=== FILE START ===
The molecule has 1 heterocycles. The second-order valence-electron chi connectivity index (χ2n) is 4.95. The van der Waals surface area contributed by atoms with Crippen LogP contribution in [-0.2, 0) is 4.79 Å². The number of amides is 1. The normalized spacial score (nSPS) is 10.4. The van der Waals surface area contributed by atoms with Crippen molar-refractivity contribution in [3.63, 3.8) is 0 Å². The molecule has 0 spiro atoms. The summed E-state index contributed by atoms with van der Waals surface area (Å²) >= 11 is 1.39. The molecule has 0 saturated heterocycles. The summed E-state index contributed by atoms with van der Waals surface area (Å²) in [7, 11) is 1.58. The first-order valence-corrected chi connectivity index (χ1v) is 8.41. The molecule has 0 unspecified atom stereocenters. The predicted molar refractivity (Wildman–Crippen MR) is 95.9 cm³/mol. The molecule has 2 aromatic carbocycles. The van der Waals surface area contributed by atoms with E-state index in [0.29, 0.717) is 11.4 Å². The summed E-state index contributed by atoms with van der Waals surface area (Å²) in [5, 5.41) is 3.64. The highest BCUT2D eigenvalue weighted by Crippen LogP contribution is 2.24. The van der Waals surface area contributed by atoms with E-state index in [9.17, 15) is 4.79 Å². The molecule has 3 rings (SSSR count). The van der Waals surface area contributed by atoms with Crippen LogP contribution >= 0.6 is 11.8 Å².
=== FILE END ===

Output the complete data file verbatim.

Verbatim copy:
The molecule has 1 heterocycles. The second-order valence-electron chi connectivity index (χ2n) is 4.95. The van der Waals surface area contributed by atoms with Crippen LogP contribution in [-0.2, 0) is 4.79 Å². The number of amides is 1. The normalized spacial score (nSPS) is 10.4. The van der Waals surface area contributed by atoms with Crippen molar-refractivity contribution in [3.63, 3.8) is 0 Å². The molecule has 0 spiro atoms. The summed E-state index contributed by atoms with van der Waals surface area (Å²) >= 11 is 1.39. The molecule has 0 saturated heterocycles. The summed E-state index contributed by atoms with van der Waals surface area (Å²) in [7, 11) is 1.58. The first-order valence-corrected chi connectivity index (χ1v) is 8.41. The molecule has 0 unspecified atom stereocenters. The predicted molar refractivity (Wildman–Crippen MR) is 95.9 cm³/mol. The molecule has 2 aromatic carbocycles. The van der Waals surface area contributed by atoms with E-state index in [0.29, 0.717) is 11.4 Å². The summed E-state index contributed by atoms with van der Waals surface area (Å²) in [5, 5.41) is 3.64. The highest BCUT2D eigenvalue weighted by Crippen LogP contribution is 2.24. The van der Waals surface area contributed by atoms with E-state index in [9.17, 15) is 4.79 Å². The molecule has 3 rings (SSSR count). The van der Waals surface area contributed by atoms with Crippen LogP contribution >= 0.6 is 11.8 Å².